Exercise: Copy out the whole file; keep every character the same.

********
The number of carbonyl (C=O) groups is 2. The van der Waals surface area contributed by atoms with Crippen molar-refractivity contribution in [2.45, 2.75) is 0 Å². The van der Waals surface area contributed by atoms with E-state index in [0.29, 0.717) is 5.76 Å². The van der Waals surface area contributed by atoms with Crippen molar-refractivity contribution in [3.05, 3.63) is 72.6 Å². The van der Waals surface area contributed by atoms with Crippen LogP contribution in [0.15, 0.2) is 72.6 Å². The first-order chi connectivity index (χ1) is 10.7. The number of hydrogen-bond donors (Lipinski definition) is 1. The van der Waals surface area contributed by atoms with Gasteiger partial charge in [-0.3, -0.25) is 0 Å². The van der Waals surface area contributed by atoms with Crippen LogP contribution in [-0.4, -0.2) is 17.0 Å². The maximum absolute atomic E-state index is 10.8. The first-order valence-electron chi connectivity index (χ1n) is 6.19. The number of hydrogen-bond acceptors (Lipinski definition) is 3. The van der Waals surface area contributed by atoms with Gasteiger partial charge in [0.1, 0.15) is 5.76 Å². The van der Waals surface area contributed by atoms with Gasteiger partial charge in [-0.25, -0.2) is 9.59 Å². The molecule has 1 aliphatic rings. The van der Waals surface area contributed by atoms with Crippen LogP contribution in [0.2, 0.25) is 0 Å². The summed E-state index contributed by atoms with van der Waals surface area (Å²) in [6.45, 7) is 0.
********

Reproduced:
The number of carbonyl (C=O) groups is 2. The van der Waals surface area contributed by atoms with Crippen molar-refractivity contribution in [2.45, 2.75) is 0 Å². The van der Waals surface area contributed by atoms with E-state index in [0.29, 0.717) is 5.76 Å². The van der Waals surface area contributed by atoms with Crippen molar-refractivity contribution in [3.05, 3.63) is 72.6 Å². The van der Waals surface area contributed by atoms with Crippen LogP contribution in [0.15, 0.2) is 72.6 Å². The first-order chi connectivity index (χ1) is 10.7. The number of hydrogen-bond donors (Lipinski definition) is 1. The van der Waals surface area contributed by atoms with Gasteiger partial charge in [-0.3, -0.25) is 0 Å². The van der Waals surface area contributed by atoms with Crippen LogP contribution in [-0.4, -0.2) is 17.0 Å². The maximum absolute atomic E-state index is 10.8. The first-order valence-electron chi connectivity index (χ1n) is 6.19. The number of hydrogen-bond acceptors (Lipinski definition) is 3. The van der Waals surface area contributed by atoms with Gasteiger partial charge in [0.1, 0.15) is 5.76 Å². The van der Waals surface area contributed by atoms with Gasteiger partial charge in [-0.25, -0.2) is 9.59 Å². The molecule has 1 aliphatic rings. The van der Waals surface area contributed by atoms with Crippen LogP contribution in [0.2, 0.25) is 0 Å². The summed E-state index contributed by atoms with van der Waals surface area (Å²) in [6.45, 7) is 0.